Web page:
In Egypt about 15% of people are Christians. They are the only part of the population who really celebrate Christmas as a religious festival. Most Egyptian Christians belong to the Coptic Orthodox Church and they have some very unique traditions for Christmas. Christmas Day isn’t celebrated on the 25th December but on 7th January (like in Ethiopia and by some Orthodox Christians in Russia and Serbia).
The Coptic month leading to Christmas is called Kiahk. People sing special praise songs on Saturday nights before the Sunday Service. For the 43 days before Christmas (Advent), from 25th November to 6th January, Coptic Orthodox Christians have a special fast where they basically eat a vegan diet. They don’t eat anything containing products that come from animals (including chicken, beef, milk and eggs). This is called ‘The Holy Nativity Fast’. But if people are too weak or ill to fast properly they can be excused.
On Coptic Christmas Eve (6th January), Coptic Christians go to church for a special liturgy or Service. The services normally start about 10.30pm but some chapels will be open for people to pray from 10.00pm. Many people meet up with their friends and families in the churches from 9.00pm onwards. The services are normally finished shortly after midnight, but some go onto 4:00am.
When the Christmas service ends people go home to eat the big Christmas meal. All the foods contain meat, eggs and butter – all the yummy things they didn’t during the Advent fast! One popular course is ‘Fata’ a lamb soup which contains bread, rice, garlic and boiled lamb meat. On the Orthodox Christmas Day (7th) people come together in homes for parties and festivities. People often take ‘kahk’ (special sweet biscuits) with them to give as gifts.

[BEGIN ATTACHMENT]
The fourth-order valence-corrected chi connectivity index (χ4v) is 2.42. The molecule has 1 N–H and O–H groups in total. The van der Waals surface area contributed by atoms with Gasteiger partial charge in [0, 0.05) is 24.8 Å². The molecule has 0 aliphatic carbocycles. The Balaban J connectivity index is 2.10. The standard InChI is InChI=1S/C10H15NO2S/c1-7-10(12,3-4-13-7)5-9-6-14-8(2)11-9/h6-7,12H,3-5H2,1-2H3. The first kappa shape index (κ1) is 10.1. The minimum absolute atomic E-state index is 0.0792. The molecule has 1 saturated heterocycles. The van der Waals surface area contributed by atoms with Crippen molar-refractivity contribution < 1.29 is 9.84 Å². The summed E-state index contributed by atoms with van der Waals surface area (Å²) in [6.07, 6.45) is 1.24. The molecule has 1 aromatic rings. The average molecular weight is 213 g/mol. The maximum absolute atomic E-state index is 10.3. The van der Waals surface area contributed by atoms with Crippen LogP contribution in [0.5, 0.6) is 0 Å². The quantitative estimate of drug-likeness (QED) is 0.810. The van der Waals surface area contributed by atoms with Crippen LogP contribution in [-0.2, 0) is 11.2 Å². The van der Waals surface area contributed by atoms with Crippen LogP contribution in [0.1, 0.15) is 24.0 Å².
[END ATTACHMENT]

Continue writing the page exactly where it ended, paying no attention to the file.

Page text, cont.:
Even though not many in Egypt are Christians, a lot of people in the country like to celebrate Christmas as a secular holiday. Christmas is becoming very commercial and most major supermarkets sell Christmas trees, Christmas food and decorations. Hotels, parks and streets are decorated for Christmas.
In Egypt, Santa is called Baba Noël (meaning Father Christmas). Children hope that he will climb through a window and will leave some presents! They might leave some kahk out for Baba Noël. Most Egyptians speak Egyptian Arabic. In Arabic Happy/Merry Christmas is ‘Eid Milad Majid’ (عيد ميلاد مجيد) which means ‘Glorious Birth Feast’. “Christmas’ in Arabic is ‘eid almilad’ (عيد الميلاد).Return to Warm Wishes From Around the World